Milwaukee Neighborhood News Service

Hoops Earrings Portraits Get National Attention

Local artist Nicole Acosta does photos and stories of women wearing earrings and project went viral.

Nicole Acosta (right) is pictured at the HOOPS exhibition. Photo provided by Nicole Acosta.

Nicole Acosta (right) is pictured at the HOOPS exhibition. Photo provided by Nicole Acosta.

For Nicole Acosta, documenting the existence of women of color is a necessity.

But she did not know she would inspire a movement.

Acosta, 37, is a Milwaukee-based multi-disciplinary artist and the marketing and communications associate for Ex-Fabula, an arts organization that uses storytelling to connect communities. She focuses on the lives of Black and Brown women through photography, visual art and written word.

Acosta’s HOOPS Portrait Project has gained both national and global attention for drawing attention to the cultural and personal meanings that hoop earrings hold for women of color.

More than just earrings

“Hoops are symbolic in Black and Brown communities, as well as indigenous communities,” Acosta said. “They hold meaning for men, women and everything in between.”

The HOOPS Portrait Project began as a campaign for an exhibition in which members of LUNA, a Latinx artist collective, created works inspired by their own experiences centering on hoop earrings. As a member, Acosta held a photo session for LUNA, asking its members to wear their hoop earrings and encouraging them to share stories prompted by the question: “What do hoop earrings mean to you?”

Acosta realized that “the act of adorning our ears with hoops is a personal choice, a statement deeply rooted in liberation and visibility.” Around the same time, she said  other people were reaching out to her wanting to share their stories about hoop earrings and what they meant to them.

“It was inspiring,” said Jazmine Delgado, a former co-worker of Acosta and now a  close friend. “We would go a week or two without talking, and every time I spoke with her, she’s telling about more people who want to participate in this project.”

Acosta decided to do a free hoops earring photo shoot for those who wanted to come out and share their stories, and the project took off.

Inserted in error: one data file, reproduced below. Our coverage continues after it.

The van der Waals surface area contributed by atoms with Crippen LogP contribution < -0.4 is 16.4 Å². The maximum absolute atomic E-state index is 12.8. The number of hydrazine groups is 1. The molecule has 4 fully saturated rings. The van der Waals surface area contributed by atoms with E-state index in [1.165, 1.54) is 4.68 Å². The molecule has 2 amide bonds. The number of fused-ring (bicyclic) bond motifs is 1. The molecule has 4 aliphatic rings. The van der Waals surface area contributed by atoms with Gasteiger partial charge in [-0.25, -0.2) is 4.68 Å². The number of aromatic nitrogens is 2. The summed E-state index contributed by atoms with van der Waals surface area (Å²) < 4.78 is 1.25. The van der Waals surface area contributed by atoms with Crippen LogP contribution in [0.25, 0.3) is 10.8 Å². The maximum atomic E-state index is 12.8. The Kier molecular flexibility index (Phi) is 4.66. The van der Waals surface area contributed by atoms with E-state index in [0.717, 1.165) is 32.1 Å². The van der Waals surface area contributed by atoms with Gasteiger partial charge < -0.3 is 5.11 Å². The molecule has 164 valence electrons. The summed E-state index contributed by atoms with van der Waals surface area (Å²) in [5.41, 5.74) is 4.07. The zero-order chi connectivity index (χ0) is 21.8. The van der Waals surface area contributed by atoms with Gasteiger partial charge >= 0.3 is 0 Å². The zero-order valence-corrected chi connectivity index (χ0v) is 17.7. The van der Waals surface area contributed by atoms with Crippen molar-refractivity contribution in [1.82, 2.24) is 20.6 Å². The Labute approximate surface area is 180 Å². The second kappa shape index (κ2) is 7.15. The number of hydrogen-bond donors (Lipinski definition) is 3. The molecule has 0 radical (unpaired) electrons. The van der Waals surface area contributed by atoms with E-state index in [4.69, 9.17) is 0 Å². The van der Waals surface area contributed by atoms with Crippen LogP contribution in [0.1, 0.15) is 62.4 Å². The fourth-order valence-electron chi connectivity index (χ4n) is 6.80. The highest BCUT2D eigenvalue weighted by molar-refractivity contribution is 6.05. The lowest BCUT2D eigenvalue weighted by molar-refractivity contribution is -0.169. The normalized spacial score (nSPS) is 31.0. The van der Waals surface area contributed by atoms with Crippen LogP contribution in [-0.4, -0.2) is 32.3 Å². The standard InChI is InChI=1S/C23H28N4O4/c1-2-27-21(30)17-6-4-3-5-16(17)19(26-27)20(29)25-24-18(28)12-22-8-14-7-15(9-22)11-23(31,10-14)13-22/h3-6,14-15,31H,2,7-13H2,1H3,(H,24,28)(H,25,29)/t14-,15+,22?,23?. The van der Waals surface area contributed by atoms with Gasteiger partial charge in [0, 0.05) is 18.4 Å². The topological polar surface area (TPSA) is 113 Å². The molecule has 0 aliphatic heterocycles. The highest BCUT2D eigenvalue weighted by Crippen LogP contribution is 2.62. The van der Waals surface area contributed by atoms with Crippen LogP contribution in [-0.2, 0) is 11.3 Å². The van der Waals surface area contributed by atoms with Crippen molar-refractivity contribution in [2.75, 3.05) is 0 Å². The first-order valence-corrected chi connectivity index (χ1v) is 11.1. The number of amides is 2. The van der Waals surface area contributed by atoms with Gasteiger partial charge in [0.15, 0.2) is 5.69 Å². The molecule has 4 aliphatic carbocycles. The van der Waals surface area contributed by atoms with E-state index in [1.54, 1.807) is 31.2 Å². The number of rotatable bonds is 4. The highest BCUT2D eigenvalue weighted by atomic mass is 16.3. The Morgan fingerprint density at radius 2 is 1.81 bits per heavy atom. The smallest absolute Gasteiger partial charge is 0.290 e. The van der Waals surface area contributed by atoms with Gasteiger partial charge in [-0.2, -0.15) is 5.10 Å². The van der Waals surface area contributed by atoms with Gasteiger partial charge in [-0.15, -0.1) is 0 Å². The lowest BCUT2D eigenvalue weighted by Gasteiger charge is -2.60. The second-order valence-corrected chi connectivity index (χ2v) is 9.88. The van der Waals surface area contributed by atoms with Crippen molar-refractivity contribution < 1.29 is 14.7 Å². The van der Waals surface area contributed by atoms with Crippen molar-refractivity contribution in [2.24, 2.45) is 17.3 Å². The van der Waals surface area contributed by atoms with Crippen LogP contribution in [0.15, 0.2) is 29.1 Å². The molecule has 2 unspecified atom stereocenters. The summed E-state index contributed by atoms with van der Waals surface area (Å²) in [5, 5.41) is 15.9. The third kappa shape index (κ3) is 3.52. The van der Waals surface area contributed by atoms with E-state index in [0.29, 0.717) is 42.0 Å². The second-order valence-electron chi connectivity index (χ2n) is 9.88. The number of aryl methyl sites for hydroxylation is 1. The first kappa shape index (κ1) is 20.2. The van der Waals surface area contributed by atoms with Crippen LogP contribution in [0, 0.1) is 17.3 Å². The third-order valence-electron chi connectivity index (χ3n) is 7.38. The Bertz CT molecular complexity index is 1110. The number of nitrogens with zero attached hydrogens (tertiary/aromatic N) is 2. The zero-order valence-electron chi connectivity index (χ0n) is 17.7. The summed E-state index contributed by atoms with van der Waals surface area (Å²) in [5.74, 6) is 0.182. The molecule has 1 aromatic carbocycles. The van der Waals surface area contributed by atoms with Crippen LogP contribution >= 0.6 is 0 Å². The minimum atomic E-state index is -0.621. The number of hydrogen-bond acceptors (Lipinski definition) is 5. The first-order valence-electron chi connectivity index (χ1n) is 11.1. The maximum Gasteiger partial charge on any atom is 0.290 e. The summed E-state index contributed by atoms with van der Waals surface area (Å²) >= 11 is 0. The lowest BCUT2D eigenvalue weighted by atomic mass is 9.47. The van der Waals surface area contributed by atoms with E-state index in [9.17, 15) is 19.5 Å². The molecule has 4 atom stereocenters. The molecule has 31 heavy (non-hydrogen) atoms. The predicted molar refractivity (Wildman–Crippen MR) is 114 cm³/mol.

“What happened was that a story done on the project went viral on social media,” Acosta said. “And people around the world were sharing and telling their stories.”

Acosta said people across the country reached out to her asking for a hoops photo shoot. Before the pandemic, she had planned to travel to New York and Los Angeles for the project.

“One day one of my friends asked me if I knew that I had started a movement,” Acosta said. “That’s when I realized that this project was a responsibility.”

Acosta has already held a MKE HOOPS show, showcasing the photos at Arts @ Large, 1100 S. 5th St. She also held a virtual exhibit in August via Zoom. She is currently working on putting the photos into a book along with people’s stories.

‘The Brown kid in the class’

Acosta’s experiences as the child of immigrant parents being raised in Milwaukee plays a huge role in the art she has chosen to create.

“I was always the Brown kid in the class of white kids. “I didn’t even realize how diverse school could be until I got to high school,” said Acosta, who attended Milwaukee High School of the Arts.

“That was when I realized the documentation of our existence was important.”

According to friends, Acosta embodies her work.

“Nicole has been wearing hoops for as long as and well before I knew her,” said her friend Kari Garon. “I’ve watched her use them to explore and support her history and as a tool for building kinship, community and culture.”

Garon said she has been able to watch Acosta’s growth.

“When we became friends, Nicole was in a hard place in survival,” Garon said. “It has been beautiful to watch her give herself permission to be a human being, to breathe and to grow.”

Acosta said she has had a long struggle with mental health issues, and that to do the work she does, she has had to find ways to deal with it. She goes on runs, meditates often and has found that being vulnerable about her struggles helps.

“When I started my healing journey,” Acosta said, “I realized that sharing allows you to connect with other people.”

Acosta advises others to pursue their goals, despite the doubts others may have.

“I didn’t ask for permission to follow my dreams,” she said. “I just did what I wanted to do.”

This story was originally published by Milwaukee Neighborhood News Service, where you can find other stories reporting on fifteen city neighborhoods in Milwaukee.

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